Well, why didn’t the Lord say, “Listen, you keep still. I am making a speech. You be silent. I am preaching a sermon! Now you be quiet. Look at all these people who are listening to Me.” No. “While He was speaking these things,” and that man fell before Him and prayed his prayer, Jesus left off everything, left His sermon, left His speech, left His talking, left the multitudes, He left everything, and He followed that man as though He had been his servant. “And Jesus arose, and followed him” [Matthew 9:19]. Isn’t that like the Lord? Isn’t that like the Lord? “Somebody needs, somebody prays, somebody has called, and I must go.”
Now He may rebuke and put off your intelligence, and your forensics, and your impetuous trances, but He doesn’t put off, or rebuke, or delay our cries of need. “Ah, but, pastor, He didn’t come to me. I called for Him and He didn’t answer me.”
How did you call? How did you call? Did you seek Him by the lamp of your own intelligence? Is that the way you called for Him? Did you seek to entice Him in the chambers of your fancies? Is that how you sought Him? Did you cunningly devise traps for Him, forensically and argumentatively? Is that the way you called for Him?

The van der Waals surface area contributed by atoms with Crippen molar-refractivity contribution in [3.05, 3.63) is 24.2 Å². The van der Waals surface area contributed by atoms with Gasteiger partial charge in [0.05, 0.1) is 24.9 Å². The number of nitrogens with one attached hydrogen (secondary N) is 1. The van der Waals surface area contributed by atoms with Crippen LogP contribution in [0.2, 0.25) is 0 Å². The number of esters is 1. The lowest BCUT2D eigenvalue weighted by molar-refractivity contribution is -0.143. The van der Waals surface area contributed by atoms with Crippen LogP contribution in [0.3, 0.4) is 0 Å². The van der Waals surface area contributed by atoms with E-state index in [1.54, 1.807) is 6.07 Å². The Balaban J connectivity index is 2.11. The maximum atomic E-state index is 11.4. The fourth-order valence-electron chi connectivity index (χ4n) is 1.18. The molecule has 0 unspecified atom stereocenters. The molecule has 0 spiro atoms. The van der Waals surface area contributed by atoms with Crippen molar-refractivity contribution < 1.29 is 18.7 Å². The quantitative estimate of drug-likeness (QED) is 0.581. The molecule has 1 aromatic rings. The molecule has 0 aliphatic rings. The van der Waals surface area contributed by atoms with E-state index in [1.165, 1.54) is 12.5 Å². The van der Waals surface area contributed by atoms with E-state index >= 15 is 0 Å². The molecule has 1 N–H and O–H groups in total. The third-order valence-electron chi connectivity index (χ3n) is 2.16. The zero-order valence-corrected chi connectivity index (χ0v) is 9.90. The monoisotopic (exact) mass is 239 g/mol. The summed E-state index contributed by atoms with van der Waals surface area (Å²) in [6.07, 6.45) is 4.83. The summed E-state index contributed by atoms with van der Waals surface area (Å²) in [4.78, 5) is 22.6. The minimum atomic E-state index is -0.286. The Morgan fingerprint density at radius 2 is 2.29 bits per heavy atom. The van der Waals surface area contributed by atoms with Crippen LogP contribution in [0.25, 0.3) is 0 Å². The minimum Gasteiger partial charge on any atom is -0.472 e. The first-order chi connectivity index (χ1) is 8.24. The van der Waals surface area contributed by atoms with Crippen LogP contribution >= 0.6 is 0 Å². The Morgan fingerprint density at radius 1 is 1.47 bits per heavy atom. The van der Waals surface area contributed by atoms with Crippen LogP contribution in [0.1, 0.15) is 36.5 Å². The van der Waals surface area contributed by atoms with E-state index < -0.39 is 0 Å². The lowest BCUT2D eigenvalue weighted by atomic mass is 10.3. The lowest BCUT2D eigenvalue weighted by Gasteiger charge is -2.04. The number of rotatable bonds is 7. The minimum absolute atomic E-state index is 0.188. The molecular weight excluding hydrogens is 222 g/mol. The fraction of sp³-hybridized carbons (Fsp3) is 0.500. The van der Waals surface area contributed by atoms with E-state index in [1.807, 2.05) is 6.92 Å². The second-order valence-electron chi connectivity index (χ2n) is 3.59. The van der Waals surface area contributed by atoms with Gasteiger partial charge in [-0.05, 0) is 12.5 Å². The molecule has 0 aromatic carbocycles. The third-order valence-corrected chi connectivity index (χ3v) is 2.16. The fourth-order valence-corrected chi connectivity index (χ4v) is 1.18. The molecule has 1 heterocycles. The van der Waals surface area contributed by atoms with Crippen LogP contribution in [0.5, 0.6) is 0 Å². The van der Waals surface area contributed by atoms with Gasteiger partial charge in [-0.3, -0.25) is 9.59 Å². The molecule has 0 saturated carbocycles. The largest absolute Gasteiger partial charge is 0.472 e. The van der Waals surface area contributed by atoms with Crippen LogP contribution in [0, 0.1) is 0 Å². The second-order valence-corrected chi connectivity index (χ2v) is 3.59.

My brother, you listen to me. There never was one who called for Jesus, whose eyes were on the dust, and his hand was on his heart, and he sobbed his prayer instead of saying it, there never was one who called like that but that Jesus answered.
I have never yet seen our Lord put the crown on the brow of egotism and ambition and false pride. But I’ve been in a thousand, thousand coronations where the Lord garlanded the brow of tears and humility, and broken hearts with the wreaths from heaven. “Come lay Thy hand upon her. And Jesus arose and followed him” [Matthew 9:18-19], as though He were an obedient servant.